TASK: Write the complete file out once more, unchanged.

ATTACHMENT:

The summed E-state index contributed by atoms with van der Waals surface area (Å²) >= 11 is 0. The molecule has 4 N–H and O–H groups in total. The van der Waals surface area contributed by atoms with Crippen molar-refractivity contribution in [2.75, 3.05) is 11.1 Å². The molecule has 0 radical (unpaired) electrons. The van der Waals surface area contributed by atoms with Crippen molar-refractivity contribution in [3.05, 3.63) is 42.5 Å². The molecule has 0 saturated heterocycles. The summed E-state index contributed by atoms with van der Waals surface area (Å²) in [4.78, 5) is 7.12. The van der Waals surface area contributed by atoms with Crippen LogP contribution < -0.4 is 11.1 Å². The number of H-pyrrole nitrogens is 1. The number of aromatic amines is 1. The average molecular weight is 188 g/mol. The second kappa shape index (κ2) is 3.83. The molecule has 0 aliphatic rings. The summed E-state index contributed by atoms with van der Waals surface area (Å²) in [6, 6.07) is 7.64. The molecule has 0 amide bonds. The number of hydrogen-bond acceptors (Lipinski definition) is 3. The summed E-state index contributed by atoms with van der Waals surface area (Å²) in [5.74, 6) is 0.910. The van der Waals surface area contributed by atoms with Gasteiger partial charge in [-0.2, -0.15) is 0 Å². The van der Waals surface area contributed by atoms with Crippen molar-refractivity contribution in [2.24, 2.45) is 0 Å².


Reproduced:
The summed E-state index contributed by atoms with van der Waals surface area (Å²) >= 11 is 0. The molecule has 4 N–H and O–H groups in total. The van der Waals surface area contributed by atoms with Crippen molar-refractivity contribution in [2.75, 3.05) is 11.1 Å². The molecule has 0 radical (unpaired) electrons. The van der Waals surface area contributed by atoms with Crippen molar-refractivity contribution in [3.05, 3.63) is 42.5 Å². The molecule has 0 saturated heterocycles. The summed E-state index contributed by atoms with van der Waals surface area (Å²) in [4.78, 5) is 7.12. The van der Waals surface area contributed by atoms with Crippen LogP contribution < -0.4 is 11.1 Å². The number of H-pyrrole nitrogens is 1. The number of aromatic amines is 1. The average molecular weight is 188 g/mol. The second kappa shape index (κ2) is 3.83. The molecule has 0 aliphatic rings. The summed E-state index contributed by atoms with van der Waals surface area (Å²) in [6, 6.07) is 7.64. The molecule has 0 amide bonds. The number of hydrogen-bond acceptors (Lipinski definition) is 3. The summed E-state index contributed by atoms with van der Waals surface area (Å²) in [5.74, 6) is 0.910. The van der Waals surface area contributed by atoms with Gasteiger partial charge in [-0.2, -0.15) is 0 Å². The van der Waals surface area contributed by atoms with Crippen molar-refractivity contribution in [2.24, 2.45) is 0 Å².